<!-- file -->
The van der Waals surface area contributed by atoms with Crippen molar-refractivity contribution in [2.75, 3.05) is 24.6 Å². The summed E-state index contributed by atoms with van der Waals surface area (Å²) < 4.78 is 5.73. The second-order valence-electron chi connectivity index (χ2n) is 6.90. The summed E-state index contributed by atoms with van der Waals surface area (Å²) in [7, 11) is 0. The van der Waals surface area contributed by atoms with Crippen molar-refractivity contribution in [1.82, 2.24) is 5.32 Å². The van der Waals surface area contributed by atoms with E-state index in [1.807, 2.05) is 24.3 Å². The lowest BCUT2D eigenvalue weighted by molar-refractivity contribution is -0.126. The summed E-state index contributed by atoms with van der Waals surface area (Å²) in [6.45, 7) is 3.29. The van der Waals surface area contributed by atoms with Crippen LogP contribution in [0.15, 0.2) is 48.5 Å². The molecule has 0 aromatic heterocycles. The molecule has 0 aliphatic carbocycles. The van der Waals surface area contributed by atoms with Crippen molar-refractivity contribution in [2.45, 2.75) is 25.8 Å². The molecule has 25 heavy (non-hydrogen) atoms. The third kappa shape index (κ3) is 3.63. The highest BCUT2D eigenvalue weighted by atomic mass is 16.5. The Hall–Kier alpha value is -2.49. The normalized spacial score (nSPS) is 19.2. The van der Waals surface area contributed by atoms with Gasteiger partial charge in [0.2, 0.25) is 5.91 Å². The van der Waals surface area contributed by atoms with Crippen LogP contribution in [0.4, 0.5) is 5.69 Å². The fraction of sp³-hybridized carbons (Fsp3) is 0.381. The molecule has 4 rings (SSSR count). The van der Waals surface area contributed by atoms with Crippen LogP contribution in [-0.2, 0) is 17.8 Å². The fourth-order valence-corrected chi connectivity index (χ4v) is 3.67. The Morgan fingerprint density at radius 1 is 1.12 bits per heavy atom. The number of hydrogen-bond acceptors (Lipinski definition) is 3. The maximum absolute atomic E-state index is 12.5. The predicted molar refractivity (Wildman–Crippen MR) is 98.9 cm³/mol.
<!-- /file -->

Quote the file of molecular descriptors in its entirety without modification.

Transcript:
The van der Waals surface area contributed by atoms with Crippen molar-refractivity contribution in [2.75, 3.05) is 24.6 Å². The summed E-state index contributed by atoms with van der Waals surface area (Å²) < 4.78 is 5.73. The second-order valence-electron chi connectivity index (χ2n) is 6.90. The summed E-state index contributed by atoms with van der Waals surface area (Å²) in [7, 11) is 0. The van der Waals surface area contributed by atoms with Crippen molar-refractivity contribution in [1.82, 2.24) is 5.32 Å². The van der Waals surface area contributed by atoms with E-state index in [1.807, 2.05) is 24.3 Å². The lowest BCUT2D eigenvalue weighted by molar-refractivity contribution is -0.126. The summed E-state index contributed by atoms with van der Waals surface area (Å²) in [6.45, 7) is 3.29. The van der Waals surface area contributed by atoms with Crippen LogP contribution in [0.15, 0.2) is 48.5 Å². The molecule has 0 aromatic heterocycles. The molecule has 0 aliphatic carbocycles. The van der Waals surface area contributed by atoms with Crippen molar-refractivity contribution in [2.45, 2.75) is 25.8 Å². The molecule has 25 heavy (non-hydrogen) atoms. The third kappa shape index (κ3) is 3.63. The highest BCUT2D eigenvalue weighted by atomic mass is 16.5. The Hall–Kier alpha value is -2.49. The normalized spacial score (nSPS) is 19.2. The van der Waals surface area contributed by atoms with Gasteiger partial charge in [0.2, 0.25) is 5.91 Å². The van der Waals surface area contributed by atoms with Crippen LogP contribution in [0.4, 0.5) is 5.69 Å². The fraction of sp³-hybridized carbons (Fsp3) is 0.381. The molecule has 4 rings (SSSR count). The van der Waals surface area contributed by atoms with Crippen LogP contribution in [-0.2, 0) is 17.8 Å². The fourth-order valence-corrected chi connectivity index (χ4v) is 3.67. The Morgan fingerprint density at radius 1 is 1.12 bits per heavy atom. The number of hydrogen-bond acceptors (Lipinski definition) is 3. The maximum absolute atomic E-state index is 12.5. The predicted molar refractivity (Wildman–Crippen MR) is 98.9 cm³/mol.